This risk is very remote: the rate of (jet) engine failure is something like 1 per 400 000 flight hours. So for a typical flight, maybe the risk is something like 10^-4 to 10^-5. The risk of an engine failure resulting in a fatal crash is even more remote: the most recent examples I could find happened in the 90s. Given the millions of airline flights a year, '1 in a million flights' is comfortable upper bound.
Similarly, the individual risk-reduction measures mentioned above are unlikely to be averting that many micro(/nano?) crashes. A pilot who (somehow) manages to skive off their recurrency training or skip the pre-flight briefing may still muddle through if the risk they failed to prepare for realises. I suspect most consider the diligent practice by pilots for events they are are unlikely to ever see in their career admirable rather than getting suckered by Pascal's mugging.
Aviation is the poster child of safety engineering, but it is not unique. Civil engineering disasters (think building collapses) share similar properties to aviation ones: the absolute rate is very low (plausibly of the order of '1 per million structure years' or lower); this low risk did not happen by magic, but rather through concerted efforts across design, manufacture, maintenance, and operation; by design, a failure in one element should not lead to disaster (cf. the famous 'swiss cheese model'); it also means the marginal effect of each contribution to avoiding disaster is very small. A sloppy inspection or shoddy design does not guarantee disaster, yet thorough engineers and inspectors are lauded rather than ridiculed. The same points can be made can be made across most safety and many security fields.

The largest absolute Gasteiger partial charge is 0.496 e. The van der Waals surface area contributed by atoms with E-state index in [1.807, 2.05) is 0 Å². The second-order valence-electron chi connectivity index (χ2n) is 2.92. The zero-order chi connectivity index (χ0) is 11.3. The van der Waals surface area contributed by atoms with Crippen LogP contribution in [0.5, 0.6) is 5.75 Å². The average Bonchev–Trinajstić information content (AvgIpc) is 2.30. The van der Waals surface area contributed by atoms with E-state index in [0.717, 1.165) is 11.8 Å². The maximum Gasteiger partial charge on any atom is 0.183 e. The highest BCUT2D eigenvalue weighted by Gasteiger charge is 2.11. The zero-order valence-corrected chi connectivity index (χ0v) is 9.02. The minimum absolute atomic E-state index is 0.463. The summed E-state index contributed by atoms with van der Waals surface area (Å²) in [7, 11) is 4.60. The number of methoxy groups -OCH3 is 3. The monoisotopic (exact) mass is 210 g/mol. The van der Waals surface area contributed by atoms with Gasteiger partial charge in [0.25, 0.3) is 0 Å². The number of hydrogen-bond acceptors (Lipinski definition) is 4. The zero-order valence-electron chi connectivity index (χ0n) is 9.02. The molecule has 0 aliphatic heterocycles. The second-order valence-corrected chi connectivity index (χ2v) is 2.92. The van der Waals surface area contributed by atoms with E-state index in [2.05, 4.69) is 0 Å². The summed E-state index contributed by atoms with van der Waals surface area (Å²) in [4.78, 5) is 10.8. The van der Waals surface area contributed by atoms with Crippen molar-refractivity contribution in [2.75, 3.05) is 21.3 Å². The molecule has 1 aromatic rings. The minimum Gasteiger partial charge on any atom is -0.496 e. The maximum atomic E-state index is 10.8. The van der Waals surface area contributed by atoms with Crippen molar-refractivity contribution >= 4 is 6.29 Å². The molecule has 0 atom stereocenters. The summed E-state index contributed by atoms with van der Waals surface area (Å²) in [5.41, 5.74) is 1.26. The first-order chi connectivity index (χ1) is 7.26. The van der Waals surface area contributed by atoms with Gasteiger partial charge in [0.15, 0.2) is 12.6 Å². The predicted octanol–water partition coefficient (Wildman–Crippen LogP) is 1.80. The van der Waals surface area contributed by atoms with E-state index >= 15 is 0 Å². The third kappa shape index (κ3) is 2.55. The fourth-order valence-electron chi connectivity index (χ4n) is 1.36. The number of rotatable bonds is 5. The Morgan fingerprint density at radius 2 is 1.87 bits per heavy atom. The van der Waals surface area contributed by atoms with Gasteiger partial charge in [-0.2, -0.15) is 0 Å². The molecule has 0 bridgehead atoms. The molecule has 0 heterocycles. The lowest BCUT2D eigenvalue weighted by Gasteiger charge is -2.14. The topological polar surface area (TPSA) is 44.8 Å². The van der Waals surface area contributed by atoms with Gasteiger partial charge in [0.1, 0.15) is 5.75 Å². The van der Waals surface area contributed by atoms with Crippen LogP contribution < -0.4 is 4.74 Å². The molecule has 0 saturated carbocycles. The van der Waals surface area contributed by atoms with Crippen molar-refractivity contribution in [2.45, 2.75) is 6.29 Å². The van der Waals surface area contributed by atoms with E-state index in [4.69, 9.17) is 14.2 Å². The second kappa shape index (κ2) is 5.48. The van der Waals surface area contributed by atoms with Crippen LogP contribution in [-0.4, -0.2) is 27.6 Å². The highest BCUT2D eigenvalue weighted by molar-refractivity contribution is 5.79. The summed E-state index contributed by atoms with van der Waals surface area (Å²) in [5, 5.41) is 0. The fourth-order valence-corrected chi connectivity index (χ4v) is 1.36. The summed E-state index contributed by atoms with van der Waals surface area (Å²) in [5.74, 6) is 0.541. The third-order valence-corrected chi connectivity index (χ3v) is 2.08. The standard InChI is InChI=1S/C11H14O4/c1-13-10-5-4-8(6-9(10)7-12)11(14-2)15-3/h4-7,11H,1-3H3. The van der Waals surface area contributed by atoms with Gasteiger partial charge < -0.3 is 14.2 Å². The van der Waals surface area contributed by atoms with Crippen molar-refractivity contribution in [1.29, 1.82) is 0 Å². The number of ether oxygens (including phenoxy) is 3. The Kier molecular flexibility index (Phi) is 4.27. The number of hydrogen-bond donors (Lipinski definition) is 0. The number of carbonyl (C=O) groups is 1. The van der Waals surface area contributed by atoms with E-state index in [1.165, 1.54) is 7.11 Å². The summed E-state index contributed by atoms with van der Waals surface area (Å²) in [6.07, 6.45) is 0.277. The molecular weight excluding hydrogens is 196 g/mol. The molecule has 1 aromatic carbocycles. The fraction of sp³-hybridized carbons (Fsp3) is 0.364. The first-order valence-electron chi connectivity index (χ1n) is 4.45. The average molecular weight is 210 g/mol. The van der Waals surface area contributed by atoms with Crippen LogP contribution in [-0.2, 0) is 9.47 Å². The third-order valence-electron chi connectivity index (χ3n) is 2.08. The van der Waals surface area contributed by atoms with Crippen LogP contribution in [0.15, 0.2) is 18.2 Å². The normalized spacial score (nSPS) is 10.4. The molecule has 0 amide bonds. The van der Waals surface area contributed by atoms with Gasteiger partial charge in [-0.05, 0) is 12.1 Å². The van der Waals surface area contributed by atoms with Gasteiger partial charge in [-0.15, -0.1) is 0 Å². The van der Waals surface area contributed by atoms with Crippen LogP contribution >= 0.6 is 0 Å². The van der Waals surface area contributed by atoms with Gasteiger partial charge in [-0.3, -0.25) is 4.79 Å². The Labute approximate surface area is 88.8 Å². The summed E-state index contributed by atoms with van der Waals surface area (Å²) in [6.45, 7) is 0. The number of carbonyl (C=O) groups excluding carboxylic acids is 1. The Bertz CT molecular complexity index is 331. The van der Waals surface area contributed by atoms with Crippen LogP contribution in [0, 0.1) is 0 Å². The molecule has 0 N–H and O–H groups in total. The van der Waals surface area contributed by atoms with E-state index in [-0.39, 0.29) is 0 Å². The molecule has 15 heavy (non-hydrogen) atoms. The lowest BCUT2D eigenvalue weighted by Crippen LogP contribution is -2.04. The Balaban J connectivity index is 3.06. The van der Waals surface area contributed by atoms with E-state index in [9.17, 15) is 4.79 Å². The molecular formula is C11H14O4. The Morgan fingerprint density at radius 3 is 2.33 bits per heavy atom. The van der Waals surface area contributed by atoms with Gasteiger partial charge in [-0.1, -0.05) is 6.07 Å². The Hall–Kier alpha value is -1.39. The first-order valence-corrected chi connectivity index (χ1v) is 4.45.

Voting (and similar collective actions)
There's a well worn discussion about the rationality of voting, given the remote likelihood a marginal vote is decisive. A line popular in EA-land is considering voting as rational charity: although the expected value to you if your vote is decisive to get the better party in government might only be cents, if one is voting for party one believes best improves overall welfare across the electorate, this expected value (roughly) gets multiplied by population, and so climbs into the thousands of dollars.
Yet this would not be rational if in fact individuals should dismiss motivating reasons based on 1/1 000 000 probabilities as 'Pascal's mugging'. Some initial work making this case suggested the key probability of being the decisive vote was k/ n(voters in election), with k between 1 and 10 depending how close the election was expected to be. So voting in larger elections (>10M voters) could not be justified by this rationale.